Here's a short quote from the official web-site:
Welcome to SlickEdit 2010. SlickEdit 2010 is a cross-platform, multi-language code editor that gives programmers the ability to code in over 40 languages on 7 platforms. This latest version builds on the company’s 22 years of experience in enabling developers and development teams to create, navigate, modify, build, and debug code faster and more accurately

Here you could see what features are supported by language (see that C/C++ has all possible features)

Here You can see some of the cool features (and they are really cool) + examples + some demos (video).

Here is a list with the newest features.

Also, the debugger is pretty nice, it's kinda Visual Studio's debugger - easy to use and powerful (not as VS's of course, but it's still nice).

You can configure SlickEdit however you like. Yep, the options are too many, it seems too confusing, but this gives you the opportunity to change anything.

The problem is, that it is not free (in a legal way, at least.. ;) ), but you could download a trial to try it. I've tried some other products, and this one is the best to me.

I'd suggest you to try it, at least (:

  • Not cross platform...
    – stdcall
    Jun 30, 2013 at 5:52

I currently use Vim with the NERD Tree, tag list and a plugins. I'm pretty happy with the workflow using those plugins provide.


Try with codelite

It has a great codecompletion (better than eclipse)

It is small and fast and run in windows and linux

Other options are, qtcreator, kdevelop, codeblocks and ultimate++


I think Emacs could be a proper candidate to satisfy your requirements.

It can be something like a simple text editor or a fully integrated environment as you like.

You can add special modes created by Emacs community for any programming language and features like code completion or any kind of documentation. And there is a lot of alternatives of these modes. So you can choose.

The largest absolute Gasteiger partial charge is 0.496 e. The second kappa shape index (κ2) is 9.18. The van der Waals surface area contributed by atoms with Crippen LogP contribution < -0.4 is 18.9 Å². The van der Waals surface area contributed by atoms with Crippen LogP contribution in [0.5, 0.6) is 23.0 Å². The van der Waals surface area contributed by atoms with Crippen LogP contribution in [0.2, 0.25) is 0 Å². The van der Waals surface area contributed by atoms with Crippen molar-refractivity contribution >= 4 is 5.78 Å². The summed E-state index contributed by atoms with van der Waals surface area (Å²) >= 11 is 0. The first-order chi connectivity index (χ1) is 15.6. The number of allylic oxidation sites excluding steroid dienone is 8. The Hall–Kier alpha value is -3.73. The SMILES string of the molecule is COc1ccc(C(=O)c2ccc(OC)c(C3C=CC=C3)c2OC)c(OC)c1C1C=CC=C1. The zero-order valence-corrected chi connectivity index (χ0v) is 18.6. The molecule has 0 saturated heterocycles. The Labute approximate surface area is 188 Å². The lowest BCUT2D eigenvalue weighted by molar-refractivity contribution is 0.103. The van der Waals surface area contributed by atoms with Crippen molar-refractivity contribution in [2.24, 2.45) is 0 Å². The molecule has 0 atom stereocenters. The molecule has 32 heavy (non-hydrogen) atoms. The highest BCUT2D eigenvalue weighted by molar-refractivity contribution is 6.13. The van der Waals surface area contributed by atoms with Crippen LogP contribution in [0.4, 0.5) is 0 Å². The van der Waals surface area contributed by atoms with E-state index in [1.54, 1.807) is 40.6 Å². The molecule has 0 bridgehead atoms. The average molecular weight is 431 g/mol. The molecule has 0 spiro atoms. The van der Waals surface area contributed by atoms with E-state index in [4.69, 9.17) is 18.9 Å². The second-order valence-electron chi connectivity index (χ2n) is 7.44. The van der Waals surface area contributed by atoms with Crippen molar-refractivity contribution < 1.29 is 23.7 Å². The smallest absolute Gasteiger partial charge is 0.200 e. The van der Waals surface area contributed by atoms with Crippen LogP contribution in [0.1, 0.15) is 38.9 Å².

You can customize almost everything about Emacs, like keyboard shortcuts that can be for any purpose you can imagine or indentations and colors, and take your customizations with one file to everywhere you like. (The .emacs file)

A lot of tools like gdb or grep or svn are or can be integrated in emacs so you can use them in a more efficent way than using from command line.

But it has downsides. Using emacs requires much more Linux knowledge than any other graphical environments. (I dont know how it feels using emacs in Windows ) It is hard to learn how to use Emacs and how to add features. So it is not suitable for anyone who doesn't like to get dirty.


Try Source Navigator NG. Helps see relationships among classes in class hierarchies, etc. Code browser, as in, you can go back to where you were. Give yourself 5 hours on this and see how it takes you. It's helped me. http://sourcenav.berlios.de/


I've tried many Linux IDEs and came to conclusion that there is nothing better that Eclipse. Simply I always lacked some features that Eclipse offers in them. Maybe kdevelop comes close however I found the Eclipse's SVN plugin much more usable. Besides I use VIM for smaller/test projects. Maybe some day we'll see VC under Linux and will be a serious alternative ;-)

  • 3
    You're mistaking things. Linux is an IDE. Except that you have different programs for what is one big package in eg. visual studio: you have editors, debuggers, version control, documentation processors, build systems, code completion, and even editor macros (at least for emacs and vi). Moreover, it is quite easy to integrate them together. I use VS at work and find it great, but when it comes to integrating 3rd party tools it sucks. I use emacs at home with make, gdb, doxygen, mercurial and etags and I find it way more flexible for the same work done. Mar 22, 2011 at 18:07
  • The qustion was about OP looking for alternatives for the Eclipse IDE. I suggested that there are few comparable alternatves (command line tools / vim / emacse are uncomparable because they feel different). How am I mistaking things?
    – kyku
    Mar 23, 2011 at 19:36
  • they don't feel that different. My day to day work is the same whether I use VS or emacs + stuff. Mar 23, 2011 at 22:27

MonoDevelop is a cross-platform IDE that supports code navigation. Although its primary focus is on C# development, the latest version also supports C/C++, including code completion.

  • latest version also supports does not sound like a very mature feature
    – mbx
    Apr 4, 2011 at 13:02

KDevelop on Linux works quite well

(and I have added more here to make this reply longer than 20 characters)


Since you didn't mention crosss platform as being one of your criterion why don't you download Visual Studio Express http://www.microsoft.com/express/Downloads/ and be done with?

  • 5
    Quote from the OP's question: Oh and the IDE has to be crossplatform..
    – Xeo
    Mar 22, 2011 at 18:20